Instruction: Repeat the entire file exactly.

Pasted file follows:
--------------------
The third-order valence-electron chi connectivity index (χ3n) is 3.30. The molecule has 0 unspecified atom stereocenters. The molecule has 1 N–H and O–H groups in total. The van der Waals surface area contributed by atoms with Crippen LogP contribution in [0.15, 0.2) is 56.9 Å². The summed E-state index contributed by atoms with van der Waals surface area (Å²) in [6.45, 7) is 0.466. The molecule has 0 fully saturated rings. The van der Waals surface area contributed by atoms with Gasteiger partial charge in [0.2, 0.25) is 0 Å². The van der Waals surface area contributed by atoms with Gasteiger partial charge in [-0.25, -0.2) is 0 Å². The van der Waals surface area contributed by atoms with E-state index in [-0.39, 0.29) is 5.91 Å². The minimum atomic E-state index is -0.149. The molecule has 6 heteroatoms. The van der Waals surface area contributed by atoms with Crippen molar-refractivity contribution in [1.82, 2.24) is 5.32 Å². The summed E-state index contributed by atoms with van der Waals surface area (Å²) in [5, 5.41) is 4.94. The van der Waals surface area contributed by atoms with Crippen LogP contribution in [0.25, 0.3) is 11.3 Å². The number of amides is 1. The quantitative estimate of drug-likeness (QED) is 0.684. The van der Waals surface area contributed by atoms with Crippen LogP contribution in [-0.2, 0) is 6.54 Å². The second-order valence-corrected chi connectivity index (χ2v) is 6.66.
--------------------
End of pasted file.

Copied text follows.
The third-order valence-electron chi connectivity index (χ3n) is 3.30. The molecule has 0 unspecified atom stereocenters. The molecule has 1 N–H and O–H groups in total. The van der Waals surface area contributed by atoms with Crippen LogP contribution in [0.15, 0.2) is 56.9 Å². The summed E-state index contributed by atoms with van der Waals surface area (Å²) in [6.45, 7) is 0.466. The molecule has 0 fully saturated rings. The van der Waals surface area contributed by atoms with Gasteiger partial charge in [0.2, 0.25) is 0 Å². The van der Waals surface area contributed by atoms with Gasteiger partial charge in [-0.25, -0.2) is 0 Å². The van der Waals surface area contributed by atoms with E-state index in [-0.39, 0.29) is 5.91 Å². The minimum atomic E-state index is -0.149. The molecule has 6 heteroatoms. The van der Waals surface area contributed by atoms with Crippen molar-refractivity contribution in [1.82, 2.24) is 5.32 Å². The summed E-state index contributed by atoms with van der Waals surface area (Å²) in [5, 5.41) is 4.94. The van der Waals surface area contributed by atoms with Crippen LogP contribution in [0.25, 0.3) is 11.3 Å². The number of amides is 1. The quantitative estimate of drug-likeness (QED) is 0.684. The van der Waals surface area contributed by atoms with Crippen LogP contribution in [-0.2, 0) is 6.54 Å². The second-order valence-corrected chi connectivity index (χ2v) is 6.66.